Here's something you might like watching. It's Lola Astanova's warm-up routine, and she is amazing. She even slows it down after playing full speed.

http://www.youtube.com/watch?v=t66PGfcUUyw


Hmmm. That seems too fast for a warm-up. She looks like she has a lot of tension in her fingers. She has this weird way of lifting them really high. Watch her playing Chopin Op. 27 No. 2.


I thought the very same thing the first time I'd ever seen her, but, if there WERE a lot of tension she'd never keep that pace for very long and it would come through in her playing (for ex: she'd never get through the Rach 2nd sonata she has posted with what I thought I saw at first). Some pianists simply have odd habits. Look at Horowitz' hand/finger placement. To HEAR him play and then SEE him play you'd never believe what he did was possible with that kind of hand position.


She's young. I think that kind of tension catches up with you eventually.

For example, I was looking for recordings of a piece I had to learn on the cello and came across some videos of a cellist playing it on YouTube. I could see that she had a lot of tension in her shoulders and neck and arms. She sounded okay, though perhaps a bit tight tonewise (though it's hard to tell with YT audio quality). I checked out her website, and sure enough, shortly after she made those videos she developed such severe pain in her back, neck, and shoulders that she had to take two years off of playing. This is someone who was an early talent and had a flourishing career.

I was commenting on the speed of the warmup mainly for the benefit of the OP, but really, imagine if you have ice-cold hands and you try to do what's in that video. That's how people injure themselves.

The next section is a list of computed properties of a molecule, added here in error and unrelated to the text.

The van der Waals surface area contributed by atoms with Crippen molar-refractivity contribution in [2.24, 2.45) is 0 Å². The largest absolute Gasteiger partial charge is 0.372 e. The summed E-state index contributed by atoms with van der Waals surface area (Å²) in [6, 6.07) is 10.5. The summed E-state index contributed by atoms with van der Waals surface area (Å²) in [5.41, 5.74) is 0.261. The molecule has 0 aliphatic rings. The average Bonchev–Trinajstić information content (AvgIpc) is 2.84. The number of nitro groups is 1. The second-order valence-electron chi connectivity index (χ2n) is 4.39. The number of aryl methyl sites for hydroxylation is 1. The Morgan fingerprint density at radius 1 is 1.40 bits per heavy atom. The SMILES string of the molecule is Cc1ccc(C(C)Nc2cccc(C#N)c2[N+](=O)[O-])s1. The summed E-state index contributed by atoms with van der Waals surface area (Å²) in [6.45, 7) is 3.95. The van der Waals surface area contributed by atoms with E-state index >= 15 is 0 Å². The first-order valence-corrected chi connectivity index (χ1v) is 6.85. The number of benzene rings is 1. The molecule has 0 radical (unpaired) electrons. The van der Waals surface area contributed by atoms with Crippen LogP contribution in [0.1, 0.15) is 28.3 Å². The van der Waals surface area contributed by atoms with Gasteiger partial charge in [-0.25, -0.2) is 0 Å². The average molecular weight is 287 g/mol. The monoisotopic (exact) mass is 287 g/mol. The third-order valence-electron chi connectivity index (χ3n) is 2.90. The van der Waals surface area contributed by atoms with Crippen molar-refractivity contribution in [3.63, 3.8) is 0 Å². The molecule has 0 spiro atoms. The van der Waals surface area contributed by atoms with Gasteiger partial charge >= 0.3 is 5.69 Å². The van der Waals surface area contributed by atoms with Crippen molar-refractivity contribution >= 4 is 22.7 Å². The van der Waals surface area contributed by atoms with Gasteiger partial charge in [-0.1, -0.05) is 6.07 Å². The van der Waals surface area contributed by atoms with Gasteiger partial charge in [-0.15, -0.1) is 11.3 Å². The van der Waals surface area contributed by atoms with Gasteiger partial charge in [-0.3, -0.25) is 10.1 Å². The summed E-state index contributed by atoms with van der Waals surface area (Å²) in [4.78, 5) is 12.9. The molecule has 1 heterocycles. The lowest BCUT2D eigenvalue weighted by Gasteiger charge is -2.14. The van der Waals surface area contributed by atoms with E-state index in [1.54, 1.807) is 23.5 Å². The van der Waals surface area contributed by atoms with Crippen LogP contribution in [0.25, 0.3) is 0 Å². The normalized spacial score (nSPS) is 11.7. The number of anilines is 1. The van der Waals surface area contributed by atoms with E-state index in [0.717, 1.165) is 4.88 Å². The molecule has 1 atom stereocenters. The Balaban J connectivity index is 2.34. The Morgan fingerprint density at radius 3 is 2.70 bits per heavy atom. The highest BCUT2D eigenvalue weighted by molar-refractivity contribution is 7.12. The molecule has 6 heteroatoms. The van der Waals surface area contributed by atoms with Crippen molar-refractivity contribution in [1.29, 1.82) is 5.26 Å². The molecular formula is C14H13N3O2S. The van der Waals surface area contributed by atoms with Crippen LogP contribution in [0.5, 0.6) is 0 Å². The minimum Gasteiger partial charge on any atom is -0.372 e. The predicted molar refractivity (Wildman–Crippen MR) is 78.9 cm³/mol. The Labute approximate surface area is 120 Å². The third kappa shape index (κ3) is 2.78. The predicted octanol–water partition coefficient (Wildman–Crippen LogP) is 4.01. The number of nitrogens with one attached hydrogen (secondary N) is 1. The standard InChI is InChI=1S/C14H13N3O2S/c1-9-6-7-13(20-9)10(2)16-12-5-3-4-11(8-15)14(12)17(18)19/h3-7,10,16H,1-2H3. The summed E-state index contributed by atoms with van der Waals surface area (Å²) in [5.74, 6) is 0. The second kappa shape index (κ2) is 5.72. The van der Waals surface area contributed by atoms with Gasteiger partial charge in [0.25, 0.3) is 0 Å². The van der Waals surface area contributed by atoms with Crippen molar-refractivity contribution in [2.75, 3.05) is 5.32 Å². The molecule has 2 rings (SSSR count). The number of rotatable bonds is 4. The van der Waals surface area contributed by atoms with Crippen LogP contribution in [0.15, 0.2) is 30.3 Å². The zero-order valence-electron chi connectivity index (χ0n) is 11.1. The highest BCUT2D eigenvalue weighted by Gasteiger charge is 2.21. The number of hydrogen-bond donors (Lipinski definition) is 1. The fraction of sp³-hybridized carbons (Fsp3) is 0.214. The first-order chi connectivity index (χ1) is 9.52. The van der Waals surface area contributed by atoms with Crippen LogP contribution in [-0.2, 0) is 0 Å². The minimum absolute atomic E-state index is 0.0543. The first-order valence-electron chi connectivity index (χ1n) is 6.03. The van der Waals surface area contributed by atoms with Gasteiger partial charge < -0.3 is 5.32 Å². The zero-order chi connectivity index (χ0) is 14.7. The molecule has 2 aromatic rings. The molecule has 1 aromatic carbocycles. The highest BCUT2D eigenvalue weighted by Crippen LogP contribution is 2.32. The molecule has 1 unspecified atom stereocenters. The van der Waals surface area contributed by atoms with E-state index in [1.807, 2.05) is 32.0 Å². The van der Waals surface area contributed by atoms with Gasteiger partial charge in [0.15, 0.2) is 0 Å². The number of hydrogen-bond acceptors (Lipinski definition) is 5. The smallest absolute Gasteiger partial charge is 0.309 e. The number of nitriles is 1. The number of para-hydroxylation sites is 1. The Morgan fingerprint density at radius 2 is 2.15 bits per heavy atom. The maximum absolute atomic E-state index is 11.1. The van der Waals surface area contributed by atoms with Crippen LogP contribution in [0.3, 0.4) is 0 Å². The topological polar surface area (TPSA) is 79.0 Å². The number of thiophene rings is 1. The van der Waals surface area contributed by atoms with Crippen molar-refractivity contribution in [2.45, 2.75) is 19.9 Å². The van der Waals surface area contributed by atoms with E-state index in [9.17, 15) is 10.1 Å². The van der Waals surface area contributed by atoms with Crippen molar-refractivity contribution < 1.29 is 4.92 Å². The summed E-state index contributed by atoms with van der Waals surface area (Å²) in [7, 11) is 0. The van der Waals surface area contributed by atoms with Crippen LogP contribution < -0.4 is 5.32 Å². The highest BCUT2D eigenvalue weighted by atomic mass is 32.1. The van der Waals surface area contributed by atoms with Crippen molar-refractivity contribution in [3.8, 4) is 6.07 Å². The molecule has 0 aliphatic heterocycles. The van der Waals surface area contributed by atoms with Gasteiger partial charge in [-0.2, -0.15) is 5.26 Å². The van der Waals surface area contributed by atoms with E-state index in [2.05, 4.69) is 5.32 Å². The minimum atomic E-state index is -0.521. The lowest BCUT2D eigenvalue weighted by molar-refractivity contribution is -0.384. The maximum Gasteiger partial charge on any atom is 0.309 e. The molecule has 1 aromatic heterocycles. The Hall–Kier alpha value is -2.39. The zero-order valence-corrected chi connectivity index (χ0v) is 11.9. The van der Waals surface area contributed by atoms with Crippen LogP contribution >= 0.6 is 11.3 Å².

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Re: How do you do that? [Re: HappyApple] #1347598 01/12/10 11:34 AM
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Originally Posted by HappyApple
I'm sorry everyone; I was just joking blush Lordy, Lordy I would let this darned computer go before I would let my piano go! Back off Larry! grin


OK, I'm backed. Sorry for the rather heavy handed attempt at encouragement. I figured you weren't really quitting, you've got the piano bug too deep in your bones.

I was sleepless at 3 A.M. and I spent about an hour watching Lola videos. Boy that girl can play. And such amazing physicality in her playing;check out the very end of this one: http://www.youtube.com/watch?v=JINK...next=1&playnext_from=PL&index=10 Some critics don't like her style, but I think she's cool-- the classical music scene could use some excitement. When I go to classical piano concerts and recitals at the university, I see mostly elderly people. We need more Lolas and Lang Langs to draw in some new blood.


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Re: How do you do that? [Re: Larry Larson] #1347834 01/12/10 04:14 PM
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Originally Posted by Larry Larson
Originally Posted by HappyApple
I'm sorry everyone; I was just joking blush Lordy, Lordy I would let this darned computer go before I would let my piano go! Back off Larry! grin


OK, I'm backed. Sorry for the rather heavy handed attempt at encouragement. I figured you weren't really quitting, you've got the piano bug too deep in your bones.

I was sleepless at 3 A.M. and I spent about an hour watching Lola videos. Boy that girl can play. And such amazing physicality in her playing;check out the very end of this one: http://www.youtube.com/watch?v=JINK...next=1&playnext_from=PL&index=10 Some critics don't like her style, but I think she's cool-- the classical music scene could use some excitement. When I go to classical piano concerts and recitals at the university, I see mostly elderly people. We need more Lolas and Lang Langs to draw in some new blood.


Please DO throw her into the Lang Lang mix. I think she might actually be MORE pathetic than he is (and he's an abomination). Maybe she'll be the next product of the PR machine that Lang is and will get picked up by DG, since SHOW seems to sell more records than substance. I'm waiting for some university to start offering classes in piano theatrics for those aspiring to concert careers, but have little clue beyond playing notes. I had the chance to see (notice I say SEE and not HEAR) Lang last year for FREE and refused. I WAS tempted, however, to go if only to be able to boo just as loudly as I possibly could and perhaps meet him afterward so I could look him in the eye and simply ask, "Why?"



"And if we look at the works of J.S. Bach — a benevolent god to which all musicians should offer a prayer to defend themselves against mediocrity... -Debussy

"It's ok if you disagree with me. I can't force you to be right."

♪ ≠ $